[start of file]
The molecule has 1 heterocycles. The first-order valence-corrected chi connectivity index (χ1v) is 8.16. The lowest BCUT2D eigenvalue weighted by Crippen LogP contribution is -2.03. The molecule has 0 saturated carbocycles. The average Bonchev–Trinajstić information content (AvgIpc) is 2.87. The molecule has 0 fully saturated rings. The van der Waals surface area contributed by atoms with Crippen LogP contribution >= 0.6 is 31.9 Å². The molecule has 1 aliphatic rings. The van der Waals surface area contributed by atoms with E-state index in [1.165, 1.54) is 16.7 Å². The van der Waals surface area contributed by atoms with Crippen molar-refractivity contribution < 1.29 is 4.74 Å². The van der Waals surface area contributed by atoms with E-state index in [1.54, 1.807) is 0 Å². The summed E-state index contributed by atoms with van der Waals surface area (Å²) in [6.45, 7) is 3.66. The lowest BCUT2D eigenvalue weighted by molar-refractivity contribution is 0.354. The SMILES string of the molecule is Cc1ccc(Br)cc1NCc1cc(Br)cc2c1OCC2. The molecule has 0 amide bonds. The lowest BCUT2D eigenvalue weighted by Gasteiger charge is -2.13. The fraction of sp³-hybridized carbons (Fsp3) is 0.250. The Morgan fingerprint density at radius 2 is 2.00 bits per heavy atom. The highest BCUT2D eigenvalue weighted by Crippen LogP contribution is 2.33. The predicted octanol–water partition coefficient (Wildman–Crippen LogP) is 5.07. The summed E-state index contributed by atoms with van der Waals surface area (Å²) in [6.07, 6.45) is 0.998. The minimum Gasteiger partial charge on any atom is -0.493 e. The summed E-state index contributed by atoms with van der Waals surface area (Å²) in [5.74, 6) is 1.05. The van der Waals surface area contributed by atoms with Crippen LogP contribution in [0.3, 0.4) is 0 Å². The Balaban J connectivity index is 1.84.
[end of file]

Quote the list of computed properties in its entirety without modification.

The molecule has 1 heterocycles. The first-order valence-corrected chi connectivity index (χ1v) is 8.16. The lowest BCUT2D eigenvalue weighted by Crippen LogP contribution is -2.03. The molecule has 0 saturated carbocycles. The average Bonchev–Trinajstić information content (AvgIpc) is 2.87. The molecule has 0 fully saturated rings. The van der Waals surface area contributed by atoms with Crippen LogP contribution >= 0.6 is 31.9 Å². The molecule has 1 aliphatic rings. The van der Waals surface area contributed by atoms with E-state index in [1.165, 1.54) is 16.7 Å². The van der Waals surface area contributed by atoms with Crippen molar-refractivity contribution < 1.29 is 4.74 Å². The van der Waals surface area contributed by atoms with E-state index in [1.54, 1.807) is 0 Å². The summed E-state index contributed by atoms with van der Waals surface area (Å²) in [6.45, 7) is 3.66. The lowest BCUT2D eigenvalue weighted by molar-refractivity contribution is 0.354. The SMILES string of the molecule is Cc1ccc(Br)cc1NCc1cc(Br)cc2c1OCC2. The molecule has 0 amide bonds. The lowest BCUT2D eigenvalue weighted by Gasteiger charge is -2.13. The fraction of sp³-hybridized carbons (Fsp3) is 0.250. The Morgan fingerprint density at radius 2 is 2.00 bits per heavy atom. The highest BCUT2D eigenvalue weighted by Crippen LogP contribution is 2.33. The predicted octanol–water partition coefficient (Wildman–Crippen LogP) is 5.07. The summed E-state index contributed by atoms with van der Waals surface area (Å²) in [6.07, 6.45) is 0.998. The minimum Gasteiger partial charge on any atom is -0.493 e. The summed E-state index contributed by atoms with van der Waals surface area (Å²) in [5.74, 6) is 1.05. The van der Waals surface area contributed by atoms with Crippen LogP contribution in [0.3, 0.4) is 0 Å². The Balaban J connectivity index is 1.84.